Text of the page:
Joly: A theme is chosen for each workshop from Mother's Tongue, Woman's Roar, The Censored, looking at poems from around the world, exclusively female poets and poets that have been penalized and censored for their word. Other topics have included: Naked - where we wrote odes to our genitals; Memories; The Nineties and our Jazz Edition where Sip + Rhymers free wrote to a select jazz playlist and performed live with a top jazz musician! I act as host, presenting three bespoke exercises usually starting off light, and ending with a meatier length of time for our final exercise. I think the aspect that makes us stand out the most from other writing groups is that everyone can share in between each exercise. This usually takes about 2 hours when we're all face to face - offering more time for mingling, breaks, and discussion. Sometimes when we're meeting new poets at various nights, they will do a poem that inspires an exercise so I'll be sure to invite them as our guest poet and have them intro the exercise influenced by what they shared. Most include a featured guest with a Q+A - I think it's important to make the people coming to a workshop know that I recognize there is are myriad of ways you can get inspired and so many awesome perspectives, so I really enjoy giving time and a spotlight to awesome poets.

Lastinger: We gather at about 10:00 am, say our howdies, get coffee, and then “shut up and write” for an hour. After the hour, those that choose to stay behind and chat do. It’s a

great group for easy accountability.

"Old School word of mouth and calling upon friends is definitely still the way." - Joly

6. How frequently do you meet and what do you do in between meetings to prepare?

Clark: We meet once a week on Mondays and there is no need for prep in between, unless we've agreed on a particular agenda for the meeting.

Joly: We meet at least once a month. From September last year, we had exciting commissions which meant we had three events each month before the start of 2020! Now online, with #thelockjaw, I decided to do a workshop every 10 days. Preparation usually starts with the idea for the theme - I ruminate on the exercises, truth be told, focus and finalize within a few days of the event. It tends to be a lot of promoting to prepare. Online posts, flyers, networking - the lot! Old School word of mouth and calling upon friends is definitely still the way. Apart from a handful of people, I've usually met all ticket holders.

Lastinger: We meet once a week. Meeting notes and suggestions for next meeting are sent out on the weekend by our host.

7. Under the current quarantine measures, is your group still continuing? If so, how have you had to creatively alter your structure? How is it going?

Clark: We now have a weekly Zoom meeting. We currently don't use this time to write, but focus it more on fellowship and writing advice/encouragement because we found that this is what most of us need in the isolated circumstance we are in. We've also formed a Facebook group where daily messages like, “I'm stuck on this, how do I proceed?” or “I'm struggling to write,” or even hilarious memes are shared to give each other a good laugh.

Joly: It's going quite brilliantly! We're really lucky to be artists, the poetry game we're seeing is so transferable to shift things online. I'm pleasantly surprised how easy it can be to connect with people, even through a screen. It's been awesome to see how no matter the circumstances, we can still make art! I'm proud that I didn't let this stop the work we do.

Lastinger: We are continuing to meet through Slack. It's okay, but doesn’t have the energy that you get in person.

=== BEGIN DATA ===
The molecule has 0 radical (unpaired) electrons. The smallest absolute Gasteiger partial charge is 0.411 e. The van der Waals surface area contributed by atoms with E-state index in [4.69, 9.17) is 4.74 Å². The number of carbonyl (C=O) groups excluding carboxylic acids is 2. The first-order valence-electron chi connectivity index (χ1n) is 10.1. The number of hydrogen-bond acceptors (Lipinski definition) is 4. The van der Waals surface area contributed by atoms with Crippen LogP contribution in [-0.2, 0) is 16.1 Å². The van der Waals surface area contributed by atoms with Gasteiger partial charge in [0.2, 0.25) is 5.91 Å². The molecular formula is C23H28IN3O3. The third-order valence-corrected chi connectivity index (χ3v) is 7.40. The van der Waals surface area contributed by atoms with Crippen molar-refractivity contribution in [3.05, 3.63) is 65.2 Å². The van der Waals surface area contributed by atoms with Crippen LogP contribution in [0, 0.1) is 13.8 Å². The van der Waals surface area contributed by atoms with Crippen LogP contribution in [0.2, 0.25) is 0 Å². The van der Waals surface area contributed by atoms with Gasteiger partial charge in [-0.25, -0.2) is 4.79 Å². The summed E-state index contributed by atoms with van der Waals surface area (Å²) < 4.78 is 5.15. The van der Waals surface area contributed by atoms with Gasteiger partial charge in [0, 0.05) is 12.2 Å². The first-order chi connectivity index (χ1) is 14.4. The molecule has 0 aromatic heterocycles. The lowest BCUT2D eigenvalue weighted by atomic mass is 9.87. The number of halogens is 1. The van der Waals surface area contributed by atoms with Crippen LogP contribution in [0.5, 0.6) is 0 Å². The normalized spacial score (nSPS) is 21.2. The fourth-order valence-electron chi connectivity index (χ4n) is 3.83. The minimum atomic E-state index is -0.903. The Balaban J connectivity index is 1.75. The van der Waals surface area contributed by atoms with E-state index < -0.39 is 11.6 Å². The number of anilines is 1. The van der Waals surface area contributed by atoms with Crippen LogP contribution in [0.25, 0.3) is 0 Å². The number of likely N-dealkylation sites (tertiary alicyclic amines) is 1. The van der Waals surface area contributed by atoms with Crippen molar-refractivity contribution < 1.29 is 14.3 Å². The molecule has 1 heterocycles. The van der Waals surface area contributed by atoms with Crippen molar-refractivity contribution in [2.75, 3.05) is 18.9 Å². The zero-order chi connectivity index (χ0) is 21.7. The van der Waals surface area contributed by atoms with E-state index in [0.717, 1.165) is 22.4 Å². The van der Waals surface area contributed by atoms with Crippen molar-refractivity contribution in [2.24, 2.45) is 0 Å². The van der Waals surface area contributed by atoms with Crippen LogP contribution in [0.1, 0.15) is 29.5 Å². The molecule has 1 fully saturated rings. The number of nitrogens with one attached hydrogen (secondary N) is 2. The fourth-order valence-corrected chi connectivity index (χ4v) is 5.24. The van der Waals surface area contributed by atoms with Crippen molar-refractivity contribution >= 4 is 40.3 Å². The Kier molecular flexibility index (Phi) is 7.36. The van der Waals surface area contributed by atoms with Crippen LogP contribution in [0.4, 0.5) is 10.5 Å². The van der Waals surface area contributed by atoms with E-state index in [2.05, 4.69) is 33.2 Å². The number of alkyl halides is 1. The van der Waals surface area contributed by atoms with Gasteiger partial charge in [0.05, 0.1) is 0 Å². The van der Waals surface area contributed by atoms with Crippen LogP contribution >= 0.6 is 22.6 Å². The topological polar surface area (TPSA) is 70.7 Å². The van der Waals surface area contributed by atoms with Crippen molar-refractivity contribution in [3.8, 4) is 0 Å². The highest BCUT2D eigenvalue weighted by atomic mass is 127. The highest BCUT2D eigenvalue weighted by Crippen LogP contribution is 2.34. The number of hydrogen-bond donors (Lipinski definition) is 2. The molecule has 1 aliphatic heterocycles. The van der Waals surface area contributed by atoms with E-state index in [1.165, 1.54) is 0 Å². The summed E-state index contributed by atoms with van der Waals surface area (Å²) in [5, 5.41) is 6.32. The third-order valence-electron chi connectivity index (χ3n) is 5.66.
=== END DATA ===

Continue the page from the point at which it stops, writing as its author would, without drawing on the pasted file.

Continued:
"You have nothing to lose and you might meet some great folks in the meantime." - Lastinger

8. Do you have any advice for writers looking to form a group during this time?

Clark: My advice is to talk to potential members before forming a group, and to gauge what their needs are. That way you can structure a meeting that will be a good fit for them and make them want to keep coming. I've been part of other groups that fell apart because members' expectations or needs weren't being met.

Joly: Honestly, now couldn't be a better time because everyone is concentrated, in a similar state/predicament and looking for interconnection! Gather your friends + family together, test out ideas, experiment with live sessions on your socials, (they can be deleted straight away if you're not into it) and get out there! (Plus get a taste for it at #thelockjaw of course!)

Lastinger: Do it! You have nothing to lose and you might meet some great folks in the meantime.

9. Anything you’d like to add that we didn’t ask?

Clark: Writing can be a lonely, isolated business, and having other people with like-minded goals not only gives you the encouragement you may need, but helps you stay motivated to keep going.

Joly: I really appreciate the widespread connections that are being made. If it wasn't for Instagram, I wouldn't have met Bonnie @bleeshor - she wouldn't have mentioned you guys in answer to our #thelockjaw question: name a creative you think we should know? and we wouldn't be having this conversation! Strange, wild magical times!

B. K. Clark can be found on Instagram, Twitter, and Facebook @bkclarkauthor

Fausta Joly can be found on Instagram @fauifesto @jolylicks and Facebook @sipandrhyme and at . Tickets to the Saturday, May 9th event can be accessed by clicking here:

David Lastinger can be found on Instagram @davidlastinger and Facebook @David Lastinger and at

Loud Coffee Press wants to give a HUGE thank you to B. K., Fausta, and David for taking the time to participate in this roundtable discussion! Your perspectives are massively valuable! And to all the writers out there- we wish you well during these interesting times.

*in ideal, non-quarantine or lockdown circumstances

Like what you read? Hit that heart button, comment or share this post! If you really love it, would you donate a cup of coffee to help sustain Loud Coffee Press?

(Fine print: your donation is not tax-deductible.)

102 views0 comments

Recent Posts

See All


bottom of page